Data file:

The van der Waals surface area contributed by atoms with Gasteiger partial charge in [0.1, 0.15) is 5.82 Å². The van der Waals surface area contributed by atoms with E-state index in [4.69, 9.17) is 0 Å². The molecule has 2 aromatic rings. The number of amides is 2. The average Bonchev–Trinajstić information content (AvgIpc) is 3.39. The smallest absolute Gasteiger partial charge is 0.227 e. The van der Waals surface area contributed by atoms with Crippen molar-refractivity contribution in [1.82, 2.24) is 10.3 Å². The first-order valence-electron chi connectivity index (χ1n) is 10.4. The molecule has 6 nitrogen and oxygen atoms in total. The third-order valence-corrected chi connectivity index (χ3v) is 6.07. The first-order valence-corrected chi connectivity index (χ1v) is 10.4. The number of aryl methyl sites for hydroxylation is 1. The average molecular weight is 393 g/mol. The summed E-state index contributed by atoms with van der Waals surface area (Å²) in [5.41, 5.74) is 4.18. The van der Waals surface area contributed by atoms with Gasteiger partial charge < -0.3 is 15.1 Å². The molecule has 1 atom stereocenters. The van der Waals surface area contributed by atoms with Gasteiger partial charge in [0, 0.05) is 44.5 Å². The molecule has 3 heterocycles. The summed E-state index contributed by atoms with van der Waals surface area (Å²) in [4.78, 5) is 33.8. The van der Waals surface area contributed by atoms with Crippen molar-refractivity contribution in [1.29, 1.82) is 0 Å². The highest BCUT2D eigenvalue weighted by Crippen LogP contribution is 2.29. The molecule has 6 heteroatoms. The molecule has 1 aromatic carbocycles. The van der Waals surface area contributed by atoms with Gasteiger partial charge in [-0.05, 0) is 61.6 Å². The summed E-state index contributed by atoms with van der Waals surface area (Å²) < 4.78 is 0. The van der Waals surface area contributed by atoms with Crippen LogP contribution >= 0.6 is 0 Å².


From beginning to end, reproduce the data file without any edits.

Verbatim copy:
The van der Waals surface area contributed by atoms with Gasteiger partial charge in [0.1, 0.15) is 5.82 Å². The van der Waals surface area contributed by atoms with E-state index in [4.69, 9.17) is 0 Å². The molecule has 2 aromatic rings. The number of amides is 2. The average Bonchev–Trinajstić information content (AvgIpc) is 3.39. The smallest absolute Gasteiger partial charge is 0.227 e. The van der Waals surface area contributed by atoms with Crippen molar-refractivity contribution in [1.82, 2.24) is 10.3 Å². The first-order valence-electron chi connectivity index (χ1n) is 10.4. The molecule has 6 nitrogen and oxygen atoms in total. The third-order valence-corrected chi connectivity index (χ3v) is 6.07. The first-order valence-corrected chi connectivity index (χ1v) is 10.4. The number of aryl methyl sites for hydroxylation is 1. The average molecular weight is 393 g/mol. The summed E-state index contributed by atoms with van der Waals surface area (Å²) in [5.41, 5.74) is 4.18. The van der Waals surface area contributed by atoms with Gasteiger partial charge < -0.3 is 15.1 Å². The molecule has 1 atom stereocenters. The van der Waals surface area contributed by atoms with Gasteiger partial charge in [0, 0.05) is 44.5 Å². The molecule has 3 heterocycles. The summed E-state index contributed by atoms with van der Waals surface area (Å²) in [4.78, 5) is 33.8. The van der Waals surface area contributed by atoms with Crippen molar-refractivity contribution in [1.29, 1.82) is 0 Å². The highest BCUT2D eigenvalue weighted by Crippen LogP contribution is 2.29. The molecule has 6 heteroatoms. The molecule has 1 aromatic carbocycles. The van der Waals surface area contributed by atoms with Gasteiger partial charge in [-0.05, 0) is 61.6 Å². The summed E-state index contributed by atoms with van der Waals surface area (Å²) < 4.78 is 0. The van der Waals surface area contributed by atoms with Crippen LogP contribution >= 0.6 is 0 Å².